Interior decor of Irish pubs range from the simplicity of the small country pub at one end of the spectrum, to the sumptuous Edwardian interiors of the finest Dublin and Belfast pubs at the other, but certain items and motifs tend to be common to all. Antiques, unusual Irish artefacts, curiosities, old Irish advertising, enamel signs and pub mirrors are usually found in most Irish pubs and are generally an imposing piece of art in their own right.
The counters of pub bars are usually made of mahogany, and hold taps through which draught beers are poured. Draught ales and stout are a comparatively recent innovation in Irish pubs, and in most of them beer flows through little illuminated attachments provided by suppliers to advertise their beverages. But some older pubs still possess the earlier wooden pumps with brass attachments and these, when they are polished and shined, can be particularly attractive.
The pub clock, usually kept a few minutes fast to encourage customers to leave at closing time, takes a number of guises, the most typical perhaps being the round faced mahogany version. Some older pubs have American pendulum clocks, so called because they were sent back by emigrants to the United States as presents. These clocks are recognisable by the maker's name inscribed in them, which usually identifies the American city where they were manufactured.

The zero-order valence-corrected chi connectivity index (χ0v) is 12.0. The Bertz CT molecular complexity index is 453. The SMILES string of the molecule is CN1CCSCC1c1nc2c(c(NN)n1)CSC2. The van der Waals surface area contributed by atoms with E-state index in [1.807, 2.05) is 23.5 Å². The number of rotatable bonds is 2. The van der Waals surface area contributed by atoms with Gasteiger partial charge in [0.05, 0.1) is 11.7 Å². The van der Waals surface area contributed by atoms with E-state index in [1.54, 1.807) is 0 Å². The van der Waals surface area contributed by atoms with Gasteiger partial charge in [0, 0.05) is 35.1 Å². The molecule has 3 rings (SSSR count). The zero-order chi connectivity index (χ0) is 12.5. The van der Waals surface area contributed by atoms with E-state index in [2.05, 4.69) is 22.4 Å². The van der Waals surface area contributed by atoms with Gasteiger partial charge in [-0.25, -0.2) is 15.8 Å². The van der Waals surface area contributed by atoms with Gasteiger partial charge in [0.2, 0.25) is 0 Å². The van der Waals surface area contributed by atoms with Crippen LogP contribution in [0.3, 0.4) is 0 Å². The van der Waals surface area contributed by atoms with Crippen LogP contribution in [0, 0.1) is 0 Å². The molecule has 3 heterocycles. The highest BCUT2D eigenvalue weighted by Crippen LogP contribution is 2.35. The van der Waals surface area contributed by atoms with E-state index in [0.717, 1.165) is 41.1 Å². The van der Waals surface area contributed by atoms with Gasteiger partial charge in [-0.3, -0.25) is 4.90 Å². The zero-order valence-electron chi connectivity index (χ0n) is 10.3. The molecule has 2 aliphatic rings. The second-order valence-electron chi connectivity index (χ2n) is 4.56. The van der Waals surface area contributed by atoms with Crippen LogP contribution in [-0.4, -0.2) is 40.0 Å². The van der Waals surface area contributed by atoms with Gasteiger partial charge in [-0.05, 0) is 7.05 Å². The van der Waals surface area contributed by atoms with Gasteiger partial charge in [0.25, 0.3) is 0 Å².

The area behind the counter, the 'bar', has had its name extended to offer an alternative term for the pub itself. The bar is the most brightly lit part of the premises, contrasting with the dim recess where customers huddle over tables in deep and private conversations.
In many older pubs gas lamps preceded the electric light, a few establishments still possess their original brass lamps, now converted for electric bulbs. The Art Nouveau stained glass Tiffany style light shades in some pubs are invariably recent introductions, though of the appropriate period they were mostly uncommon in genuine Irish pubs of the Edwardian era.
The influence of Guinness, with its distinctive advertising, is felt both inside and out. Probably all Irish pubs, old and new, have Guinness signs on display in a variety of forms. The various advertising campaigns carried out by Guinness over the last century have had a strong effect on the 'look' of the Irish pub. Very commonly seen is the most famous of all Guinness slogans, 'GUINNESS IS GOOD FOR YOU', which dates back to 1929 and has passed into the English language as a catchphrase.